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High-density spore production of a B. cereus aquaculture biological agent by nutrient supplementation

Abstract

Previous studies have demonstrated the efficacy of our Bacillus cereus isolate (NRRL 100132) in reducing concentrations of nitrogenous wastes and inhibiting growth of fish pathogens. In vivo efficacy and tolerance to a range of physiological conditions in systems used to rear Cyprinus carpio make this isolate an excellent candidate for aquaculture applications. Production cost is an important consideration in development of commercially relevant biological products, and this study examines the optimization of nutrient supplementation, which has an impact on high-density production of spores by fermentation. Corn steep liquor (CSL) was identified as a lower cost and more effective nutrient source in comparison to conventional nutrient substrates, in particular yeast extract and nutrient broth. The improved sporulation performance of B. cereus could be related to the increased availability of free amino acids, carbohydrates, and minerals in CSL, which had a positive effect on sporulation efficiency. The impact of nutrient concentration on spore yield and productivity was modeled to develop a tool for optimization of nutrient concentration in fermentation. An excellent fit of the model was confirmed in laboratory fermentation studies. A cost comparison revealed that production using liquid phytase and ultrafiltered-treated CSL was less expensive than spray-dried CSL and supported cultivation of B. cereus spores at densities higher than 1 × 1010 CFU ml−1.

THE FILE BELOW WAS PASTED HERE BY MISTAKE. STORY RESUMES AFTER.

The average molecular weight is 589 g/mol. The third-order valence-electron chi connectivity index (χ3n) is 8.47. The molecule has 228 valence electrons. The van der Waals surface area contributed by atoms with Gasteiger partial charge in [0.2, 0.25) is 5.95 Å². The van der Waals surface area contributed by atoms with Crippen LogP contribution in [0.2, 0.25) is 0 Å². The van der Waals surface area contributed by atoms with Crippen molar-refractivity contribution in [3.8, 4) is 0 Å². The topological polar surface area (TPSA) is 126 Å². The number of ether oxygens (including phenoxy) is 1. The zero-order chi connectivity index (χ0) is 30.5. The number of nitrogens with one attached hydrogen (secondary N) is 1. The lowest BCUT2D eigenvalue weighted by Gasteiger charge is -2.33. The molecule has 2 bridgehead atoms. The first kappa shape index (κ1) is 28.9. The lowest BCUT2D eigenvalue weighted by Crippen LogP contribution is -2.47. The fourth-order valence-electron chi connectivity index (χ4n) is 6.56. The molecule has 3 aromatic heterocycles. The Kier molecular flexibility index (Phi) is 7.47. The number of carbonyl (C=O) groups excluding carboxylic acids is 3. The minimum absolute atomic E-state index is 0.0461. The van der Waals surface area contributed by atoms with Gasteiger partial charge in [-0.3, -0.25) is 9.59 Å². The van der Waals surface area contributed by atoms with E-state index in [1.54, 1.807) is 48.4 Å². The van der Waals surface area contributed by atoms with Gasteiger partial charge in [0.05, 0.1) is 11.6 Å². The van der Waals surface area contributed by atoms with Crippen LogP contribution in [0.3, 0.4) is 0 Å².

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Acknowledgements

This work was supported by BioPAD Biotechnology Regional Innovation Center.

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Correspondence to Rajesh Lalloo.

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Lalloo, R., Maharajh, D., Görgens, J. et al. High-density spore production of a B. cereus aquaculture biological agent by nutrient supplementation. Appl Microbiol Biotechnol 83, 59–66 (2009). https://doi.org/10.1007/s00253-008-1845-z

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Keywords

  • Bacillus cereus
  • Fermentation
  • Biological agent
  • Corn steep liquor
  • Aquaculture